Steve Kent seems to have transgressed the rules outlined in the Access to Information and Protection of Privacy Act (ATIPPA), which he championed in the House of Assembly.
As chief administrative officer (CAO) of the City of Mount Pearl, Kent seemed to be involved in a privacy breach on Friday when he contacted The Telegram about a questionable situation going on with a City of Mount Pearl truck.
For the past several weeks, The Telegram has been investigating allegations that a truck was fraudulently inspected and certified, despite the fact that its diesel particulate filter (DPF) system wasn’t installed.
In an email to The Telegram, Kent acknowledged that something sketchy happened.
“One of the city’s vehicles with a diesel particulate filter was recently inspected. A diesel particulate filter (or DPF system) is a device designed to remove diesel particulate matter (or soot) from the exhaust gas of a diesel engine,” Kent wrote.
“The DPF system passed a third-party inspection, but was not operating. This is against the intent of the Service NL regulation governing vehicle inspection. (The legislative requirement to include DPF systems in vehicle inspections came into effect earlier this year.)”
A source indicates two City of Mount Pearl employees were suspended as a result of an internal investigation into the situation. Kent said the DPF system is being repaired on the vehicle, and Mount Pearl takes environmental regulations seriously.
But there was an added wrinkle to Kent’s email — he said he was aware this reporter had filed an access to information request looking for information about the situation.
“Confidentially, as the head of the public body, I am aware that work is being done to finish compiling information you have requested,” Kent wrote.
This is a violation of the rules, which say all access to information requests are to be anonymous. The head of a public body is never supposed to know who made a request, and the ATIPPA co-ordinator who receives an access to information request is supposed to anonymize all documents, to keep the identity of the requester confidential.
Before he was Mount Pearl’s CAO, Kent was a member of the House of Assembly, and he was the minister responsible for access to information policy in 2015, when the ATIPPA law was passed.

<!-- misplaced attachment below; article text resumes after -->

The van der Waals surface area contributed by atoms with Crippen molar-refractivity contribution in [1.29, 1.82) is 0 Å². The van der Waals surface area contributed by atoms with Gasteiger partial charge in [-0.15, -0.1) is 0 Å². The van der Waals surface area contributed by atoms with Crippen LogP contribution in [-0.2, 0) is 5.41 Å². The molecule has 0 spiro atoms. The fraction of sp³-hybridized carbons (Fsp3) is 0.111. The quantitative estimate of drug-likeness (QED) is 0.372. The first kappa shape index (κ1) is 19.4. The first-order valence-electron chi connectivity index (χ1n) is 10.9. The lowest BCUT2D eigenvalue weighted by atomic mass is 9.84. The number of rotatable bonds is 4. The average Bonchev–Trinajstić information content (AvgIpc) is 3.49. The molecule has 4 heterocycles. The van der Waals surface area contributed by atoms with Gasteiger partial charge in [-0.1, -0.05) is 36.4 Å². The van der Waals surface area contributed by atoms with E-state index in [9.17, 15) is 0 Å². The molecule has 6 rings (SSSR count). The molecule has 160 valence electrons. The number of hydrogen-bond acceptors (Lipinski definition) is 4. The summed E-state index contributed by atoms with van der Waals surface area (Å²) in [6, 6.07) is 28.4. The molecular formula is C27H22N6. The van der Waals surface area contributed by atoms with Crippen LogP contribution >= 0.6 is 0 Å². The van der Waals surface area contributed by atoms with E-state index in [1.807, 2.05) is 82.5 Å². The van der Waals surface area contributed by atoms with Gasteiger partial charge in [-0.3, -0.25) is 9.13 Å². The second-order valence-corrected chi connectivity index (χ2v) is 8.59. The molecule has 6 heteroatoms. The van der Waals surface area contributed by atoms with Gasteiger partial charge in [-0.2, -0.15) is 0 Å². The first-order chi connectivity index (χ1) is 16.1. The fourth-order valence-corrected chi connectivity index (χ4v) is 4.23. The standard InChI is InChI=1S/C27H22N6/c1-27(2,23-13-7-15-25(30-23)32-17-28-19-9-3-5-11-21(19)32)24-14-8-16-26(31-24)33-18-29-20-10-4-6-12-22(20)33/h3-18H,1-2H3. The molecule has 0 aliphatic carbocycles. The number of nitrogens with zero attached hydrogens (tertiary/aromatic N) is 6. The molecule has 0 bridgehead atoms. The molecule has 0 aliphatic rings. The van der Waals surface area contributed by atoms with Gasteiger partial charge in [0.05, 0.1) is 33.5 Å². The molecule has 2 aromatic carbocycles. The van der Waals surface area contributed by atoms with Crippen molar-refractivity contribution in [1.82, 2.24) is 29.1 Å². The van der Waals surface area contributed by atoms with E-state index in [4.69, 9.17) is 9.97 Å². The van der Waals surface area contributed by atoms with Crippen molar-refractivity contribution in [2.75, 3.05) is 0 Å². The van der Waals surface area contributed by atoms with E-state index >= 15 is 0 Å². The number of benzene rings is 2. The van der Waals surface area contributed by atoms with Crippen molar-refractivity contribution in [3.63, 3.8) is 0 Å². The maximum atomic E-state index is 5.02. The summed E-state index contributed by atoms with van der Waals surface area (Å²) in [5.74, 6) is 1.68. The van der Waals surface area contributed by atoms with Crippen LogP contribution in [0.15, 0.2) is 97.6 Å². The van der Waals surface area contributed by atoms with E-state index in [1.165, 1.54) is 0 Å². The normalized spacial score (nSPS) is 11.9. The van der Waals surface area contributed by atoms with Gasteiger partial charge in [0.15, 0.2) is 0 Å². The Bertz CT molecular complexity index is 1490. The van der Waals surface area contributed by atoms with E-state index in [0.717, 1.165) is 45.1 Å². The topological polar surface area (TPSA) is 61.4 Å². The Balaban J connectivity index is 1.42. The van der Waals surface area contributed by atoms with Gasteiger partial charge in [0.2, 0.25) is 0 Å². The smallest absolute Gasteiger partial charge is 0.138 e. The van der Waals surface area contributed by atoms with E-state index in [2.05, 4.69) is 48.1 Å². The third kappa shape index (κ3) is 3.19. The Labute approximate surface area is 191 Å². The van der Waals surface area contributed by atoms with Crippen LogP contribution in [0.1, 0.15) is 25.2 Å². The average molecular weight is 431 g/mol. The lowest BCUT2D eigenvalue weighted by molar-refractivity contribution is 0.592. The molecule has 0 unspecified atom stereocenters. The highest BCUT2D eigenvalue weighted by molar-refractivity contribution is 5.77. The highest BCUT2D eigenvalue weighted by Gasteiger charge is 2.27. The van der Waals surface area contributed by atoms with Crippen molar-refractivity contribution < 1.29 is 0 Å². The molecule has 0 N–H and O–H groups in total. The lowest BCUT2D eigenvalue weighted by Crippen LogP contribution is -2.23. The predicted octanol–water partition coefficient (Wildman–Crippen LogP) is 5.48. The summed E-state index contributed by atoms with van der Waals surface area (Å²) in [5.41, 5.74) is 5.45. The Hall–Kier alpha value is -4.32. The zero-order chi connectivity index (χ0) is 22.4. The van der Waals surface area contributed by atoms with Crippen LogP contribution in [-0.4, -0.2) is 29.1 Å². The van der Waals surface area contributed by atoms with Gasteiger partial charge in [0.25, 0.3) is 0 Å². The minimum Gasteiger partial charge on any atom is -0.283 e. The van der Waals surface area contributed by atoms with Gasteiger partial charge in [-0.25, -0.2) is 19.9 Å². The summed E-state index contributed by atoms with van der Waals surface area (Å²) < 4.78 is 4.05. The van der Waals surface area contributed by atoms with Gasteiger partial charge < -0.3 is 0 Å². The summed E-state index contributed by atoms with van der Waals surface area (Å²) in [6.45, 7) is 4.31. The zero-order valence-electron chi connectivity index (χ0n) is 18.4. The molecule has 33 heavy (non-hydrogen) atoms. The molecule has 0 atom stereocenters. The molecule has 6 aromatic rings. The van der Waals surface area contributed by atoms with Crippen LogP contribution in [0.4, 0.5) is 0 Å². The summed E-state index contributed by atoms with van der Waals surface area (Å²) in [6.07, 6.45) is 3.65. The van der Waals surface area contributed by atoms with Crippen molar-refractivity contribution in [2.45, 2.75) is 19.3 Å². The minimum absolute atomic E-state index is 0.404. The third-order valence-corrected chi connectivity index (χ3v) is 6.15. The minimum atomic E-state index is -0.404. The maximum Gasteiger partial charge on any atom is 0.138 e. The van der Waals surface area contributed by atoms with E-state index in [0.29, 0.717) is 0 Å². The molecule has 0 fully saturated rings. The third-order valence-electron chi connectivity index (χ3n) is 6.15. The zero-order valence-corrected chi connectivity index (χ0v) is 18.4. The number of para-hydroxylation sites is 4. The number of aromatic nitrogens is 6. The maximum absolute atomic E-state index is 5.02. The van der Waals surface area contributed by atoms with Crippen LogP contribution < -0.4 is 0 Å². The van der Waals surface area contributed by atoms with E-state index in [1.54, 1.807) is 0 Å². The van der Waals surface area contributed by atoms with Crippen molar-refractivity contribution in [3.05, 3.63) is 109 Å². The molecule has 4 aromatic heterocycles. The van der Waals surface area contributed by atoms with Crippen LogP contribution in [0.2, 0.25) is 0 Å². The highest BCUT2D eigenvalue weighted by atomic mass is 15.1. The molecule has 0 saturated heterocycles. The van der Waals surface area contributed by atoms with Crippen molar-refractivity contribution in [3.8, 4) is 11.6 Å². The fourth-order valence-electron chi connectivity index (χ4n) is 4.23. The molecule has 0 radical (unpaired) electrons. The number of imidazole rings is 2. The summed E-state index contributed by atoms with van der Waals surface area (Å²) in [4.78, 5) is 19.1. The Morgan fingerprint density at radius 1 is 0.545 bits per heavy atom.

“The act will give delegated authority for handling a request solely to the ATIPP co-ordinator,” Kent said in the House of Assembly in 2015, when he introduced the new law. “It will also anonymize the identity and type of applicant, which will protect their privacy throughout the request process.”
When The Telegram called Kent to ask him about the privacy breach, he said he wasn’t aware of the stipulation.
“My understanding is that the head of the public body, like, would be aware of who the applicant is,” Kent said.
“So I apologize. Like, I’ll make sure that doesn’t happen again, but my intention this morning in contacting you was honourable. Like, I was trying to be helpful.”
Mayor Dave Aker said that as far as he knows, this sort of thing happens all the time.
“I can’t speak to whether it’s a privacy breach or not. I just know that it’s common practice for that to happen — not just in Mount Pearl, but in other places as well,” Aker said.
“When responses go out, quite often heads of the public body are quite often given a copy of the response.”
Aker said that if Kent were involved in a privacy breach, he’d be disciplined.
“Oh absolutely, yes, of course,” he said. “With any employee and a privacy breach, disciplinary action will be taken and council will lead that process in the case of high-level management involved.”
Aker said the city might try to get a refund from the inspection station that returned the truck with the DPF mechanism still disabled.